In Bed with a Mosquito

By Beth Weir

The odd sunny days of 2019 have beckoned those of us who like to garden, outside. Besides the pleasure of being in the yard, such a ritual also typically reminds us that we haven’t been all that physical for a while. Mostly, what we tend to find at this point in the year are bushes battered by winter and weeds – plants that are volunteering to fill up our carefully tended beds.

Weeds notwithstanding, the word volunteer has a round positive feeling to it, prompted, no doubt, by its primary meaning. Volunteering is the act of doing something without expectation of material reward. The satisfaction comes in the pleasure of making a difference. As a practice it has had some high-profile advocates. Ben Franklin is one. He created the first volunteer fire department in 1736 to protect Philadelphia from conflagration.  Agatha Christie took time off from writing her mysteries to serve as a volunteer nurse during WWI.

Fortunately, volunteering is an act embraced by regular citizens too. According to the Corporation for National Community Service, 25.3 percent of Americans volunteer. This amounts to 62.8 million volunteers. They average 32.1 volunteer hours per person, per year, which comes to 7.9 billion hours of service, the equivalent of $184 billion. Not to be sneezed at.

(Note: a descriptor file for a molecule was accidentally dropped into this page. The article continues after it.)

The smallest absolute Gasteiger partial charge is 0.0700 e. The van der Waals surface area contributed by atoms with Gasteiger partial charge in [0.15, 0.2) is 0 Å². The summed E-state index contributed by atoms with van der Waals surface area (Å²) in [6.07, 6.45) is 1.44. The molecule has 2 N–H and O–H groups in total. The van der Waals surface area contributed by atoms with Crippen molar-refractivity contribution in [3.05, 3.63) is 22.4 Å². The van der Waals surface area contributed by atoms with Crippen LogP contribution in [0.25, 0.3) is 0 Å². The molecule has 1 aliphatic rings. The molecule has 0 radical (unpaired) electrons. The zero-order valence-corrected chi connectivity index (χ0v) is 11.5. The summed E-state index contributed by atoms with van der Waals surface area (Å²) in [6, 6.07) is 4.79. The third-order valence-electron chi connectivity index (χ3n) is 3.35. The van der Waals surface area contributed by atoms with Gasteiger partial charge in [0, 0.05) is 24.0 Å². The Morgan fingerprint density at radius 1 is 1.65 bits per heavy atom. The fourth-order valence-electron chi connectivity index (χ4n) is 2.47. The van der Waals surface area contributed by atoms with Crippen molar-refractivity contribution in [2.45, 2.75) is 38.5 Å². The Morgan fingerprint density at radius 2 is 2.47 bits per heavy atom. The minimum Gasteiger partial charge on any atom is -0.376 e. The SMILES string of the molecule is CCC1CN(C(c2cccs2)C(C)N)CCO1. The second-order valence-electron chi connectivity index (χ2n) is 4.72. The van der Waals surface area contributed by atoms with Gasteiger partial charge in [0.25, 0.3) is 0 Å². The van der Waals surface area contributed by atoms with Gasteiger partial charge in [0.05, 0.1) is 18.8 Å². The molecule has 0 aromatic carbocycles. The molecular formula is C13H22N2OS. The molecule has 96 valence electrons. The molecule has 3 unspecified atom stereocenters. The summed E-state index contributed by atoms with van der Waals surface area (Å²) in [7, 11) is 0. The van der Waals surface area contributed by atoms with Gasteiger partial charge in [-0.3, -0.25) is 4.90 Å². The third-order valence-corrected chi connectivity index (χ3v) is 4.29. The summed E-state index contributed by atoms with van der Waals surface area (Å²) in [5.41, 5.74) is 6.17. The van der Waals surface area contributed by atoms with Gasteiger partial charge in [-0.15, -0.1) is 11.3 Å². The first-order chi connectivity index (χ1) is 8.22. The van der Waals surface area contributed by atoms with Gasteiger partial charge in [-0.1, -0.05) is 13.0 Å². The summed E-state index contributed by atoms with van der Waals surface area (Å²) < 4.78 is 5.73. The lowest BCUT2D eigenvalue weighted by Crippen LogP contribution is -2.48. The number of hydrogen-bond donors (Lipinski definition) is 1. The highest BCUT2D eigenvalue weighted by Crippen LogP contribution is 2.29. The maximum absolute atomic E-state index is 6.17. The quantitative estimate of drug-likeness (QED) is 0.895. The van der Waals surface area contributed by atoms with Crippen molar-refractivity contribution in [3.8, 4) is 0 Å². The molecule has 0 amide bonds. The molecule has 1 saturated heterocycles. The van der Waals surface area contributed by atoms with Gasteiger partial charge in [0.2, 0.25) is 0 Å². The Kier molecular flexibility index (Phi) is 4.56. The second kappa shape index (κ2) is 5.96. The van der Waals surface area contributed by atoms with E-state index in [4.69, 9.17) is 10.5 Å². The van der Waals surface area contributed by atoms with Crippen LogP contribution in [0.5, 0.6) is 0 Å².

The reason this particular Dunn Gardens blog is about volunteering is that March is the month when our prime volunteers, the docents, gather in preparation for another season. It is worth mentioning here that the garden regards those who offer tours to the public as family. If you find yourself with some time on your hands and have an interest in gardens and plants, then you are welcome to join the program and the said family.

In case you are wondering—many of our docents arrive with insecurities. Typically, they are nervous about their plant knowledge and ability to handle a group. To which the docent leaders say, give it some time and we can help with all of that. Personally, I like Betty Reese’s amusing comment in regard to insecurities. “If you think you are too small to be effective, you have never been in bed with a mosquito.” 

If being a docent does not appeal then the garden can employ you in another fashion–as in removing the volunteer plants no one wants. (And more.)

Call the office 206-362-0933 and talk to Amanda about being part of the docent program or a general volunteer.  She will be happy to chat.

And to end consideration of the topic of volunteering there can be no better thought than that posited by the bard himself. Shakespeare stated: “The meaning of life is to find your gift. The purpose of life is to give it away.” The Dunn would be very happy for you to give your gifts away in the garden. We believe you may find doing so in among our green and pleasant abundance has its own reward.